By Doug Smart
Doug Smart...who wrote this article for Emmy Online DOT Org....Has spent over twenty years in television, as an associate producer and director. In addition to his glorious tenure with the Lawrence Welk Show, Doug has also earned credits with The Golden Girls, Newhart, Benson, Empty Nest and three Academy Awards. He now teaches television direction and production at Southern Illinois University....this is his story about being a part of the Live Lawrence Welk Show.
Doug Smart
Monday, 6:00 am - Burbank, California:

The year was 1977. It's departure time for "Lawrence Welk on Tour." Three times a year, the entire cast of The Lawrence Welk Show, numbering about 50, criscrosses the country for two weeks of one-night stands.

I've been with the show for a couple of years, and have risen from "gofer" to Associate Director of the television program. I've also just been promoted to Director of the live touring show, and as such, I am the only non-performing member of the musical family to tour with the show.

We've arrived, bags in hand, and are standing on the tarmac at Burbank airport, staring at our chartered plane. It's old. Real old. On the left side of the fuselage, just in front of the propellers, is the passenger door. It's round, like a porthole on a ship. The tail is also round, and seems oversized compared to the rest of the plane. It definitely looks like something out of a black-and-white movie. Casablanca immediately comes to mind.

"What is it?" I ask.

Guy Hovis, half of the husband-and-wife singing team of Guy and Ralna, is standing near me.

"I think they said it's a Vickers Viscount. Built around the end of World War II."

"Since I'm new at this, let me ask you. Is this par for the course?"

"Nah, We've been flying commercial, but people just kept missing the planes and screwing up the travel arrangements, so Sam (Lutz, the show's Exceutive Producer and Lawrence's long time agent) decided to try chartered plane to see if it will be an improvement."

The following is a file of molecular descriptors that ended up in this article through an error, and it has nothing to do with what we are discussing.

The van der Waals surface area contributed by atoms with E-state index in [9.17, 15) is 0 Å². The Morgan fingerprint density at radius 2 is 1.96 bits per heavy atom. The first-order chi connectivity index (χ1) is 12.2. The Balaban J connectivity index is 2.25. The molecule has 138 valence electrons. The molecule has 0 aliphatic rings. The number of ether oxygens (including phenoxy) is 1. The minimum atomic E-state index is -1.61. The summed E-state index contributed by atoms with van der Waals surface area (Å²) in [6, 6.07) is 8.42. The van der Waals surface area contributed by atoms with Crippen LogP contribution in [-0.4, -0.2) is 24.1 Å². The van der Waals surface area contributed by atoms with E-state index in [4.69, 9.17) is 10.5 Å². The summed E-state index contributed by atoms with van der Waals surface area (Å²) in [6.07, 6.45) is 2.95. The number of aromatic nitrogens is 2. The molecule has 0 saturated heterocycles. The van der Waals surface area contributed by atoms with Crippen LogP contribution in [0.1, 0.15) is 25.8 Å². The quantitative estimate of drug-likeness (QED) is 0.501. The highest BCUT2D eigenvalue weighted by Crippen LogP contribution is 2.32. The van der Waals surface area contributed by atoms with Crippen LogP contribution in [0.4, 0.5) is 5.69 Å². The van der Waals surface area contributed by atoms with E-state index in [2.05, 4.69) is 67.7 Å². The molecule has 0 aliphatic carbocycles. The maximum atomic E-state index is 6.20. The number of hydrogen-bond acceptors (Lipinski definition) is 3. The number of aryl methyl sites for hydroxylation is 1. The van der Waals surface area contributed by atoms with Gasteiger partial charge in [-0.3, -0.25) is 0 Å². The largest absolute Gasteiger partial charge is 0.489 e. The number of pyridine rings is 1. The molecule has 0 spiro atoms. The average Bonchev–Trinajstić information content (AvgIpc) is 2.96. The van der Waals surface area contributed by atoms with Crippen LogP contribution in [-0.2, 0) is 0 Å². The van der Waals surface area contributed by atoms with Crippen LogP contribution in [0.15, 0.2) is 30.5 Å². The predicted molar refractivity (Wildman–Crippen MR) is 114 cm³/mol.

Trombone player Barney Liddell doubles on tour as Equipment Manager, and is telling everyone to put their personal luggage on one cart and their instruments on another. As the brand-new director of the show, I feel I should know all the details, I ask Barney, "Why the seperate carts?"

"This plane's too small to hold our insturments and the luggage, so Sam's booked a chase plane to carry the bags. The instruments and costumes will be on our plane. That way, if the other plane gets held up, we'll still be able to do the show."

"But we'll have no clothes except what we're wearing." I tell him.

Barney breaks into a big grin. "Welcome to the tour, kid."

The chase plane is a vintage Beechcraft the kind that is popular with skydivers.

Besides me Guy just lets out a deep sigh.

"So much for improvements."

Monday, 1:00pm

Somewhere in the air above Oregon: Roger and David Otwell, twin brothers and featured singers who are new to the show, have never flown before in their lives are a bit nervous. They are sitting next to the emergency exit, and their seat belts are fastened so tight we're worried about their circulation. This turns out to be a good thing, however, as the exit door next to them comes unlatched and cracks open at altitude, which fortunately on the Viscount is not all that high. For the remainder of the tour they will sit as far from the emergency door as possible.

Monday, 6:00pm, - Vancouver, British Columbia

I arrive at my hotel room, having finished setting up the stage at the arena with producer/performer Jack Imel. I have just enough time to shower, shave, and change into my good clothes in time to catch the bus back to the arena for the show. Unfortunately, my bags have not arrived yet. I go down the drug store and buy a razor, shaving cream, a toothbrush, toothpaste and shampoo. I make a note to keep these items in my camera bag for the rest of the tour.

Monday, 9:30pm, - Vancouver, British Columbia

It's the intermission of our first night's performance, and Lawrence and the rest of the cast are all at the lip of the stage signing autographs. We do our show without a rehersal for the local stage crew. As director, it's my job to make sure that the stage is properly set up and marked for the performers, that the audio is balanced, and that the lighting cues all happen when and where they are supposed to.

During the show, I sit in the audience with the mixer at the audio console and make sure that the house PA and the stage monitors are running good levels. I call all the lighting cues by headset to the lighting crew, working from the giant cue book that I prepared during rehersals back in L.A.